The Scoop - The Blog For Kids World

Can You Snore Like a Dinosaur? by Monica Sweeney

Can You Snore Like a Dinosaur book Cover: two long neck dinosuars nuzzle a baby nestled between them"Can you yawn like a Pteranodan?"

This self-designated "Help-Your-Child-to-Sleep Book" offers illustrations of sleepy dinosaurs as a backdrop for its quiet interactive text. With tips from a certified Pediatric Sleep Consultant, this book offers struggling parents a guide to help settle down rombitious young ones. Encourage your child to do as the dinosaurs do- fall sleep. Young dinosaur fans, particularly those between ages 2 and 5, will find this a perfect bedtime story.

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Celeste Kids World

Midnight Without a Moon by Linda Williams Jackson

Midnight Without a Moon book cover: the back of an African girl looking at a house in the distance. Cotton plants surround the cover"But in Mississippi you never knew what little thing could spark a flame and get you killed. Registering to vote. Voting. Or even something as little as whistling at a white woman."

 Jim Crow laws are still affecting Mississippi in 1955 as with the rest of the Deep South. African American's are legally free, but in Mississippi the color of your skin still means everything. Rose Lee Carter, the 13 year-old African-American narrator shares her dreams of moving out of her grandparent's sharecropper house and to live up north. But to where? To Chicago, where her Mama left her and her brother for a husband and a new set of kids? Or to St. Louis with her Aunt Belle, a Civil Rights activist that supports the controversial NAACP?

Throughout the book we read about racism in the South and how some African Americans like Rose Lee's grandmother are content with their lives working for a white family and okay with the law that deemed, "separate but equal". But, Rose Lee Carter and those in her community are forced to see things differently when an African American boy, Emmett Till, is found murdered for allegedly whistling at a white woman.
 
Would you stand up for what you believe in even if you might be killed? Or would you stay in the shadows and hope that nothing changes?

Rose's voice comes through as a witty and intelligent young girl that tries to see hope in the darkest places. This heart-felt, but raw historical novel is recommended for sixth grade and up.

Find Midnight Without a Moon in the Library.

Victoria, Kids World

Bog Hollow Boys: A Series by C. B. Jones

Bog Hollow Boys book cover: Kiss of the snake: on motorized four wheels kids drive along a path in a forested area, a snake in a helmet is in the basket of one vehicle"No animal is too small, large, cute, ugly, slimy, furry, feathered, stinky, or dirty... Bog Hollow to the rescue!"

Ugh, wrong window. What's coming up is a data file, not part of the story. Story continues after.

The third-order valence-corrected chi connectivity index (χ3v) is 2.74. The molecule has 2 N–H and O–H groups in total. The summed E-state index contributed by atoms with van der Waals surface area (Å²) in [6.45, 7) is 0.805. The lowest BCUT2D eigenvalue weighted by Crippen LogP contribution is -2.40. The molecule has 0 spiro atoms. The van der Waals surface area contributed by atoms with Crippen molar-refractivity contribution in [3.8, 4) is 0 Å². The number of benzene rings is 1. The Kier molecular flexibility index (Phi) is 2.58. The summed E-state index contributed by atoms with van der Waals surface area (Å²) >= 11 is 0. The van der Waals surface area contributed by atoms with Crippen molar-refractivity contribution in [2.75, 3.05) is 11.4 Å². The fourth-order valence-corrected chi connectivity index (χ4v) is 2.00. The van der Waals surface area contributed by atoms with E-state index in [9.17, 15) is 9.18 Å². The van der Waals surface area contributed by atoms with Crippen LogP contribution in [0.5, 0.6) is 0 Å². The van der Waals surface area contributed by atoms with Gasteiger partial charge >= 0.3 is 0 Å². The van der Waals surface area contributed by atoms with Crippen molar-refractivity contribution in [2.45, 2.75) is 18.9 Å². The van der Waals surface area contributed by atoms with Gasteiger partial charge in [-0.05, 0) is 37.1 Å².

A new chapter book series is hitting Library shelves. The Bog Hollow Boys are part adventure, part ecology exploration, and part mystery. This kid team made up of Ace, Daryl, Ethan, and Nellie (yes, a girl) invesigate suspicious events at Bog Hollow State Park. Together they rescue animals in need from natural hazards and human dangers such as poachers- when they are not in trouble themselves!

These short chapter books will fit perfectly in the hands of 3rd grade and advanced 2 grade readers who love slightly irreverent antics. No real new ground has been broken here, but older fans of the Wild Kratts will likely want to take a look at this series of self-designated animal protectors.

Find the Bog Hollow Series in the Library

Celeste, Kids World

Du Iz Tak? by Carson Ellis

Du Iz Tak? book cover featuring two insects looking at a sprouting plant. the title is in a speech bubble apparently said by the bug on the left"Iz tak unk gladdenboot?" "Unk gladdenboot!"

This 2017 Caldecott Honor picture book leaves a lot to the imagination. Written entirely in seemingly nonsense words, readers follow a group of bugs discover, celebrate, and eventually abandon a flower throughout its life cycle. Half of the fun of this title is guessing what each bug is saying and what each nonsense word means, what part of language it is, and perhaps making up nonsense dialogue of your own. The other half of the fun is reveling in the wonderful illustrations and learning to connect pictures to text no matter their meaning. Without being heavy handed, Du Iz Tak? hands each reader a lesson in language and storytelling they are sure to never forget!

This title is wonderful for older preschool and younger elementary school students alike, with each age group garnering a different lesson from the text and illustrations.

Find Du Iz Tak? in the Library.

Brittany, Kids World

Charles Darwin’s Around-the-World Adventure by Jennifer Thermes

Charles Darwin's Around the world adventure: a boy in old fashioned clothes appears to be in the middle of a jungle with butterflies surrounding him. “He was beginning to have new ideas about how the earth was formed and how animals evolved in order to survive.”

This picture book depicts Charles Darwin as a young man when he sails the HMS Beagle in 1831. The five-year voyage would bring him to exotic places that would spark his curiosity about biology and geology. It teaches us that we should keep our eyes open because we never know what we can learn in the world!